Perhaps you are skeptical about the notion that computers will, one day, actually control us.
Perhaps you might imagine yourself to be a little dependent on your digital friend but not to the degree that it tells you what to do.
Perhaps, however, you have never stayed at the Hotel Monte Mulini on Croatia's Adriatic Coast. Please allow me to explain.
I am currently in Rovinj, Croatia, home of the Weekend Media Festival. The festival has speakers from companies such as Google, MTV, and Nokia and, well, there was this one speech Saturday titled, "Why advertise when you can Twitter?" given by a bald chap you might know.
Rovinj is one of the most beautiful secrets in all the world, a place of such breathtaking charm and beauty that you simple do not want to leave. And the organizers put the speakers up at the aforementioned hotel, which seems to have dedicated itself to computerized logic.
You don't have to put your key card into a slot to enter your room. No, you wave it at a control panel and your door opens like that of the haunted castle in a horror movie.
In your room, there is another control panel that switches lights on and off and generally monitors the look and feel of your environment, including what temperature you are allowed to enjoy.
It seems as if the computer has decided that you will only enjoy temperatures of 21 degrees centigrade (70 degrees Fahrenheit) or higher.
I don't know about you, but I like things to be a little cold indoors when it's hot outside, so I asked the nice man at reception whether I had misunderstood something about the control panel. What, indeed, did I have to do to make the room colder?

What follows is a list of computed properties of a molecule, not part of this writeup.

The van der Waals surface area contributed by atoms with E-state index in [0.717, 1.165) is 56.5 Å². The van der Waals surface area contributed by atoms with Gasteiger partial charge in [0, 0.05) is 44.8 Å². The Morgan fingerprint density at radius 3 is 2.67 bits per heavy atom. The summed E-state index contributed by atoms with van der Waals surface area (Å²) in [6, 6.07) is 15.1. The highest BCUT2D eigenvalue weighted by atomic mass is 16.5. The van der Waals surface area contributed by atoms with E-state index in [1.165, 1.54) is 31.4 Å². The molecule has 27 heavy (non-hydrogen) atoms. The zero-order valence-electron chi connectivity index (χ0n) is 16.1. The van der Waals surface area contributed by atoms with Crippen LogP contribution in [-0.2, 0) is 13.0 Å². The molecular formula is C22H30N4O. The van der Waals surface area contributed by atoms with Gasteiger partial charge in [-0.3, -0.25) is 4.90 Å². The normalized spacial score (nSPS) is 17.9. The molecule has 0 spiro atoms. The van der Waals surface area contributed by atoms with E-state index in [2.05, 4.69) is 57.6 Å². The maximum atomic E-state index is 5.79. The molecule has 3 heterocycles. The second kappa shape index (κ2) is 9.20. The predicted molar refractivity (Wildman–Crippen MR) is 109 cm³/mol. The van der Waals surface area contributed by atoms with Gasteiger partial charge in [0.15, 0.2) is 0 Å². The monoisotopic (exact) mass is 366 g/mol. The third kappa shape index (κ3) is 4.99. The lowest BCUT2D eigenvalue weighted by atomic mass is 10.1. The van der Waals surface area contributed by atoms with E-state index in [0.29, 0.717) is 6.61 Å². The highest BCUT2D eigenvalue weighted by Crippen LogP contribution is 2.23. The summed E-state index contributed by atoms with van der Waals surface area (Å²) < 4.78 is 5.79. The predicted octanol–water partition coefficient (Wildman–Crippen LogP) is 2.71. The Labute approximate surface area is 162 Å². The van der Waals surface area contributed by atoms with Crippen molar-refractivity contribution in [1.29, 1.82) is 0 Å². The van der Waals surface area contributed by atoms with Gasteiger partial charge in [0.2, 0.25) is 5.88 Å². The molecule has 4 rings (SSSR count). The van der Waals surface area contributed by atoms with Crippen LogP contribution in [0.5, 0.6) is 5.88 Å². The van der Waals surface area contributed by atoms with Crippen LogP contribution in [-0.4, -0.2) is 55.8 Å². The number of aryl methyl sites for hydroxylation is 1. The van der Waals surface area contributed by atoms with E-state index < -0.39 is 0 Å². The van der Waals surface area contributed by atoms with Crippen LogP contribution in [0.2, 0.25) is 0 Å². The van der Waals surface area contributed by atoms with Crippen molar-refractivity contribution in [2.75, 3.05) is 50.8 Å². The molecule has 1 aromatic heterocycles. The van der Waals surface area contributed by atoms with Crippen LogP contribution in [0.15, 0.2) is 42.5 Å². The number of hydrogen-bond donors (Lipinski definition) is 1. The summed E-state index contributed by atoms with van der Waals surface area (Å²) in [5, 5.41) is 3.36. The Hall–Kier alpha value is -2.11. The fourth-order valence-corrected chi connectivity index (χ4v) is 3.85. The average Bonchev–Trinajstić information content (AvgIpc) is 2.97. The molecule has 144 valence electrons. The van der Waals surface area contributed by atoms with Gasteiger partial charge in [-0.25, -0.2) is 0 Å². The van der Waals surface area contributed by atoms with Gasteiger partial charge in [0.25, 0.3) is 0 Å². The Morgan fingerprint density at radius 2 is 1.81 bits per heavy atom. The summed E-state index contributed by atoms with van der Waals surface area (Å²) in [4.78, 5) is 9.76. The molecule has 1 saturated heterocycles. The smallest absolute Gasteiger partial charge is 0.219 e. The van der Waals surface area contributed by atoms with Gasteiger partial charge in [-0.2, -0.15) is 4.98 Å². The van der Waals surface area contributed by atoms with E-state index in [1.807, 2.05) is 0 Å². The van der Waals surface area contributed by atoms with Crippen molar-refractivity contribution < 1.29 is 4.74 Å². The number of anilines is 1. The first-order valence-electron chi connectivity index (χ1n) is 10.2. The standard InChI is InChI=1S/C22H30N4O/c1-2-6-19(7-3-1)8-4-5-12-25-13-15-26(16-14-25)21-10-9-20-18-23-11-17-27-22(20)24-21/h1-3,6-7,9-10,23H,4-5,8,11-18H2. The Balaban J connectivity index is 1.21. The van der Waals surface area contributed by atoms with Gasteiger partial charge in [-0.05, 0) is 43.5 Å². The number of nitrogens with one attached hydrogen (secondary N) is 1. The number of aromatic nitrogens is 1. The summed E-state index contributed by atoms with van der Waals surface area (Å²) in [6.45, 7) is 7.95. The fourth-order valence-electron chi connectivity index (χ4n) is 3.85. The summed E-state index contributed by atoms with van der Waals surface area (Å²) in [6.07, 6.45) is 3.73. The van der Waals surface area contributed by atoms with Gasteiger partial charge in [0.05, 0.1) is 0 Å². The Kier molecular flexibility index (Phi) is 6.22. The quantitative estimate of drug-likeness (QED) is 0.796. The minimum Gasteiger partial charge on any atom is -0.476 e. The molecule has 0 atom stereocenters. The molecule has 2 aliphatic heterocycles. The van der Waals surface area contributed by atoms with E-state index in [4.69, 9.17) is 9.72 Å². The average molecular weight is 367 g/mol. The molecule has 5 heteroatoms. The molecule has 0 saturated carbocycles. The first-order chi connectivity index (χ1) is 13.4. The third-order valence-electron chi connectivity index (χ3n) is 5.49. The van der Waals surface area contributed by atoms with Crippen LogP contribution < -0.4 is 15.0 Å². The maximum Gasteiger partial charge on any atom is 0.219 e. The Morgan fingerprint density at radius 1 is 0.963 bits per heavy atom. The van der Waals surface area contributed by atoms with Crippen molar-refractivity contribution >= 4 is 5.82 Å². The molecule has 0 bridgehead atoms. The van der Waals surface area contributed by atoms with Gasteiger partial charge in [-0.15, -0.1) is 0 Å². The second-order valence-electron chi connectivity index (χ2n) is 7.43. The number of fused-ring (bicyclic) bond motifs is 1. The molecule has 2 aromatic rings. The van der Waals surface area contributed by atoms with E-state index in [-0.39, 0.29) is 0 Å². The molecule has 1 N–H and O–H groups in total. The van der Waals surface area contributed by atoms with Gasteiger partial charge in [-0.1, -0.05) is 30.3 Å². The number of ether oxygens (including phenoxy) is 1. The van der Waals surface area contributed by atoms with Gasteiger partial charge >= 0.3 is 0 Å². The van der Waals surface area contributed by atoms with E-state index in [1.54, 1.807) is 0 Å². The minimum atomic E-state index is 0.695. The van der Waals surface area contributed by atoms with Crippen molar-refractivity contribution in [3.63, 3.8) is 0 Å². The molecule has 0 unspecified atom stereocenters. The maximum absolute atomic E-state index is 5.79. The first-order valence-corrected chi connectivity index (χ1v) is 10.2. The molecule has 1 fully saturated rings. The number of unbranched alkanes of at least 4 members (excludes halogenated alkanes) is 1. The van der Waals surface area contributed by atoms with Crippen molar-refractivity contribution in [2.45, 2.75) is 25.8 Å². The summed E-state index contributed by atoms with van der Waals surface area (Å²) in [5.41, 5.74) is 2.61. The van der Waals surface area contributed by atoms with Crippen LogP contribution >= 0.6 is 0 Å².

Ah, he told me, the computer system would like me to agree that 21 degrees is the optimum temperature. But he promised to reprogram it specially so that my room could be colder.
I skipped back to my room and pressed the "down" button on the aircon control. Nothing. Computers take some time to reprogram, don't they? I sat in hope. And, well, a little sweat.
I went to bed, believing I would be waking to a cooler environment. Still nothing. So the following morning, it was back to reception.
"Oh, the computer is still not allowing you?" said the man at the desk. "I will speak to maintenance."
Did I detect the sort of raised eyebrow on his head that said: "You, sir, don't realize who's calling the shots here"? Perhaps.
But as I write this Sunday, it's been three days. My computerized control panel still drifts between 21.4 degrees centigrade and 21.7 degrees centigrade and there is a little crustiness around my mouth after three days of hot, dry, conditioned air.
As I walk to the bathroom, I find myself bowing to the control panel, hoping that, somehow, it will agree to make things cooler. I also find myself thinking whether the man on reception is human and whether there is such a person as the maintenance man at all.
Is this the beginning of the end? Or the end of the beginning?